The following is a guest post by Matt McCrady, a Digital Conversion Specialist for the Library of Congress.
In May 2018, the Veterans History Project (VHP) updated its collections policy. While civilian accounts are no longer within the scope of the Veterans History Project, previously accessioned civilian collections remain in the VHP collection. One such civilian collection is that of Venus Ramey, profiled here. During World War II, Ramey sold over $5 million in war bonds, entertained the troops with musical performances, and visited veterans hospitals, where her interactions with wounded men profoundly influenced her views on war and politics, and led to her own attempt at a political career after World War II.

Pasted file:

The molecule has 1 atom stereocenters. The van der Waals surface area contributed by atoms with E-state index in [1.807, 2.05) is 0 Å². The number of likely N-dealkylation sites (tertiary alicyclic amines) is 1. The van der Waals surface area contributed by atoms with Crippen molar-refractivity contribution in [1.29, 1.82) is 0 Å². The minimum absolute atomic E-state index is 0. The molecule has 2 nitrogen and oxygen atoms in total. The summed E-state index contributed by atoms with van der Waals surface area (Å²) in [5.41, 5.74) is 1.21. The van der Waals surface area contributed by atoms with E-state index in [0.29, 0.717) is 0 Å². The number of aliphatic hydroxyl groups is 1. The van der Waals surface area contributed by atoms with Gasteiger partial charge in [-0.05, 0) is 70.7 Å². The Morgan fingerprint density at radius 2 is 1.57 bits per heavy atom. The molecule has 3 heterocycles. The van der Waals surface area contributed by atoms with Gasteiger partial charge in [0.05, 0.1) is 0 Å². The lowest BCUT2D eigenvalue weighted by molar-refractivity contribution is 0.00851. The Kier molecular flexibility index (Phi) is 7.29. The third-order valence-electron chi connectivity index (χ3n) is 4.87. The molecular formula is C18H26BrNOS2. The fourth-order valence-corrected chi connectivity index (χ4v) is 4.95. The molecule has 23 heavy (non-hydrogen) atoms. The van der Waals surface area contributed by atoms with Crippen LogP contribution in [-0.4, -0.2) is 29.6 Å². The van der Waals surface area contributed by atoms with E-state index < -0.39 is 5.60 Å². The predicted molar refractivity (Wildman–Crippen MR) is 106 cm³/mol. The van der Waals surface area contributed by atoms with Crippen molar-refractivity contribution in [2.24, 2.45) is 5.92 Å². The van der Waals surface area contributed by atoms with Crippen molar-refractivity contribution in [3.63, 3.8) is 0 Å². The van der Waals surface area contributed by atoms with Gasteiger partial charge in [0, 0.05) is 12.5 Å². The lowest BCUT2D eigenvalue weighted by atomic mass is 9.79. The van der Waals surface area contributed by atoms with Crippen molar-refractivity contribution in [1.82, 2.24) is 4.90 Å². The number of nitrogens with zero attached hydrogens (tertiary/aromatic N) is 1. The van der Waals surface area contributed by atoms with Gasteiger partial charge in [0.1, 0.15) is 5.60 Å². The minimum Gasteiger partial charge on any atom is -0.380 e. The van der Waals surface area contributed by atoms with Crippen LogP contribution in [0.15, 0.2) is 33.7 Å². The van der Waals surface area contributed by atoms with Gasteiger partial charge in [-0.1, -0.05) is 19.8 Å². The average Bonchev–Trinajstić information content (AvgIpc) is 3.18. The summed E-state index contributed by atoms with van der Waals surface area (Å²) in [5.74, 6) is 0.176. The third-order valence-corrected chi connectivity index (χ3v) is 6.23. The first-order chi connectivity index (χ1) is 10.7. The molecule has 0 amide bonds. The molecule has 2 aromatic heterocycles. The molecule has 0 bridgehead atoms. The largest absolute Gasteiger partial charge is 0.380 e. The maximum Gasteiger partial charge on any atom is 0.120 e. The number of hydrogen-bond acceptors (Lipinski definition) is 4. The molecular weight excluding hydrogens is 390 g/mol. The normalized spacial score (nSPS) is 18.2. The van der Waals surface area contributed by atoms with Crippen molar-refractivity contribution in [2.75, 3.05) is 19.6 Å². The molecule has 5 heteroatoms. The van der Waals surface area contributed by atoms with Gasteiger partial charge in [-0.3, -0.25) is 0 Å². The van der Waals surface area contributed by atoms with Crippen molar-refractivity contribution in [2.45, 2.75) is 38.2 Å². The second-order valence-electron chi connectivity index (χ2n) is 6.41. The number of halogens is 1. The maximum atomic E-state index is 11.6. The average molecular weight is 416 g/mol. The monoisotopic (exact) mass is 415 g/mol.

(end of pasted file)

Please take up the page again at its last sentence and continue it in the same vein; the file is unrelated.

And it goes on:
To the thief, the rural Kentucky tobacco farm probably seemed like an easy target for a brazen, broad-daylight robbery of farm equipment. There was only an elderly woman who lived there. What could she do to stop him? Little did the thief know the mettle of the woman he was about to face, Venus Ramey.
By 2007, the year of the attempted robbery, 82-year-old Ramey had spent much of her life standing up for herself, many times in the face of men more arrogant and powerful than this petty thief. There was the time a radio station sponsor condescendingly told her she was unlikely to win the Miss America title. “I’m sure you’ll get in the top group,” he said, “but you’re too fat to win” (audio interview, 01:02:00.0). Against his prediction, Ramey went on to become Miss America that year, 1944.